is executive editor and co-founder of The Texas Tribune, where he writes regular columns on politics, government and public policy. Before joining the Tribune, Ross was editor and co-owner of Texas Weekly. He did a 28-month stint in government as associate deputy comptroller for policy and director of communications with the Texas Comptroller of Public Accounts. Before that, he reported for the Houston Chronicle from its Austin bureau and for the Dallas Times Herald, first on the business desk in Dallas and later as its Austin bureau chief, and worked as a Dallas-based freelance business writer, writing for regional and national magazines and newspapers. Ross got his start in journalism in broadcasting, covering news for radio stations in Denton and Dallas.
Texans will get a close look at the state's top leaders over the next three days — the end of the regular legislative session — as they try to unknot their differences over regulating restroom use and limiting local property tax increases.
The Texas Senate, hoping to resurrect its versions of bathroom and property tax proposals dear to Lt. Gov. Dan Patrick, grafted both of them onto unrelated county affairs legislation early Wednesday morning.
Lt. Gov. Dan Patrick has put the clock to his advantage. With a week to go in the regular legislative session, his threat of pushing lawmakers into overtime if he doesn’t get his way on pet issues is paying off.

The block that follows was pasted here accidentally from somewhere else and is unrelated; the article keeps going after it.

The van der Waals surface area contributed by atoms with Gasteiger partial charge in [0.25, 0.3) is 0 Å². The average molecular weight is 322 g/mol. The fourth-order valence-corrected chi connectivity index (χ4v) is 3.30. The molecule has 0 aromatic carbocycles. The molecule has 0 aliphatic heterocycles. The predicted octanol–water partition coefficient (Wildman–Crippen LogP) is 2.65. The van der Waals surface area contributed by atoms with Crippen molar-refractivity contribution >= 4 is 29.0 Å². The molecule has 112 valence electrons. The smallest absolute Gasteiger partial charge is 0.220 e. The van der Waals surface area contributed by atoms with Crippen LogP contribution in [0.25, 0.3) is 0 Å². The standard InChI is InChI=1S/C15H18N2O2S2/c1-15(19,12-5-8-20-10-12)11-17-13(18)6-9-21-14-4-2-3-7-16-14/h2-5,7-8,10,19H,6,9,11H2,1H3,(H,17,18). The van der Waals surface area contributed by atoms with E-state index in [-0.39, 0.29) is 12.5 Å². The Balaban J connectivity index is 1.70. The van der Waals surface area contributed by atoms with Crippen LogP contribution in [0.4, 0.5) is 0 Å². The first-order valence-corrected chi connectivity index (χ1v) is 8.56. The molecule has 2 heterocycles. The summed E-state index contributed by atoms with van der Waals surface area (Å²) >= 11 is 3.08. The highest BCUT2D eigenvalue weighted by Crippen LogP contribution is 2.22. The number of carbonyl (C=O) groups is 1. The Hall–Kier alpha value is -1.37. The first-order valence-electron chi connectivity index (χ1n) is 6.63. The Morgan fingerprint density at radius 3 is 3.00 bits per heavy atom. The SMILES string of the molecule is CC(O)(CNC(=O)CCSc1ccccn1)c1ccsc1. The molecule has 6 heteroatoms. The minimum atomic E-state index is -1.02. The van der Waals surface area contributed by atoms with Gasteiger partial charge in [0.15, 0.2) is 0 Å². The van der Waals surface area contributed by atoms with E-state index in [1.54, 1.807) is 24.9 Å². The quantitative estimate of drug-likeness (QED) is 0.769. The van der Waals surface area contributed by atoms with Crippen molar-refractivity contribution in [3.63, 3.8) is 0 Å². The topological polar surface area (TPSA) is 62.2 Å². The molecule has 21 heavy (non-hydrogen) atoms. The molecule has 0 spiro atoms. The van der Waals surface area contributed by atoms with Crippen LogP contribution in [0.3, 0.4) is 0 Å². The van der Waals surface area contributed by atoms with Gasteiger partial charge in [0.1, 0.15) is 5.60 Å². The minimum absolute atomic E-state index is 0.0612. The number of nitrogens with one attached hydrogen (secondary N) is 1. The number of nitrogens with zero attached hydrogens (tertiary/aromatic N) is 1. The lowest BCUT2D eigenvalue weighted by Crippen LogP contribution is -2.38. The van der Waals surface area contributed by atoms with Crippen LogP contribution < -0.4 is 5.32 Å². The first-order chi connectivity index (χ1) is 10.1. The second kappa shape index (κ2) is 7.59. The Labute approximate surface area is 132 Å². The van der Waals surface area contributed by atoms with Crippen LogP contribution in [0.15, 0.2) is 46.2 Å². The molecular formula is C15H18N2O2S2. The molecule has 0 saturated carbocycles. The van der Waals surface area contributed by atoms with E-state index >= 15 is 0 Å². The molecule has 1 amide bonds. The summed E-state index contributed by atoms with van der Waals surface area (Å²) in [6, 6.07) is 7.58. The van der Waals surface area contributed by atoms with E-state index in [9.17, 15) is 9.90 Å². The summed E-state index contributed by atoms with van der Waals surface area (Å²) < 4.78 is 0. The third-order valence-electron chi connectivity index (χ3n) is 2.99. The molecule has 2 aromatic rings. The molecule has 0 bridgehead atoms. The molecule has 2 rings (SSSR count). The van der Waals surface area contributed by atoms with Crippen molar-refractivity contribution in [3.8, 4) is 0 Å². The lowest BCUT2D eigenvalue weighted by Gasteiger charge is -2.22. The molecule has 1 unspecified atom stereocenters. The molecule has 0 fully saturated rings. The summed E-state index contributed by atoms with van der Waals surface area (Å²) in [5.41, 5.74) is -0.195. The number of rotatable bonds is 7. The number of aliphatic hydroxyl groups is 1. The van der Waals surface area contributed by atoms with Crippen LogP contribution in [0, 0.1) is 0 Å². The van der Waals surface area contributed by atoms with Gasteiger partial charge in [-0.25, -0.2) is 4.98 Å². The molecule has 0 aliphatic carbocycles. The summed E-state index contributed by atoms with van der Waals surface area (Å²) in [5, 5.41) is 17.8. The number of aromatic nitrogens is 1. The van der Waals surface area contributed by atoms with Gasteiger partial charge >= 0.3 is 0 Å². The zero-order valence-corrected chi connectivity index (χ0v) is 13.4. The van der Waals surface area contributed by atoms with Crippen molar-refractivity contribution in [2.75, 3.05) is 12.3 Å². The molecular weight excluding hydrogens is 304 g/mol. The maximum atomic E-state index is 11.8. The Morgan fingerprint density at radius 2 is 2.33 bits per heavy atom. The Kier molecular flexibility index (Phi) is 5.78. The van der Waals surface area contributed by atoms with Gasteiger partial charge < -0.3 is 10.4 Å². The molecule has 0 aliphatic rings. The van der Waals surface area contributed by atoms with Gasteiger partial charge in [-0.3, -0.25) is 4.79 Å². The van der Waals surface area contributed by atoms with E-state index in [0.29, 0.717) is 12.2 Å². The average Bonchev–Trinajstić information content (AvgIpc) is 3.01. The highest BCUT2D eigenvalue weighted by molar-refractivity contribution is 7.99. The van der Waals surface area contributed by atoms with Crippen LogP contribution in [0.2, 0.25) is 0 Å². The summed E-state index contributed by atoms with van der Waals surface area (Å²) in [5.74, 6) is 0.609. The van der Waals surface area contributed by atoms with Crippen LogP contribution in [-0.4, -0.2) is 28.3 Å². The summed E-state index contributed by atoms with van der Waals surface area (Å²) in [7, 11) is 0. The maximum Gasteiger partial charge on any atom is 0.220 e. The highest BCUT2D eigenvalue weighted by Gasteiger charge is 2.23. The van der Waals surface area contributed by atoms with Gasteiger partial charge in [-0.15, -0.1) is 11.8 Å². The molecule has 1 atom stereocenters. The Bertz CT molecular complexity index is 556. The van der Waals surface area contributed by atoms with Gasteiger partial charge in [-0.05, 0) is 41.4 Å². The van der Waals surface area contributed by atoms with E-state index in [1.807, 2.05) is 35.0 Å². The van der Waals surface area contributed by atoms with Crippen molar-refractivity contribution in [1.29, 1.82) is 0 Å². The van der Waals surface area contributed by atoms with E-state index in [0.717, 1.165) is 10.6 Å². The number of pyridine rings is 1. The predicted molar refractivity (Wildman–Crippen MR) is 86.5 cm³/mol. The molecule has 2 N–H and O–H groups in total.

Amid rumors of a special session, Lt. Gov. Dan Patrick put out a short list of bills he wants the House to pass if he's going to let the Senate advance must-pass legislation. And he appears to have the upper hand in the last days of the session.
Rumors of a special session are a normal feature in the last days of a regular session. There's no emergency that would force a special session, but don't discount the Texas Legislature's ability to force one by failing to finish its work.
In a legislative process where so many issues die quietly in committees and parliamentary actions, making politicians attach their names to their positions can be a powerful thing. The "sanctuary cities" bill tested that theory.
As the Legislature grinds its way through the final three weeks of the regular session, the state's top three leaders are pushing and shoving, figuratively speaking, to the finale and beyond — to the 2018 elections.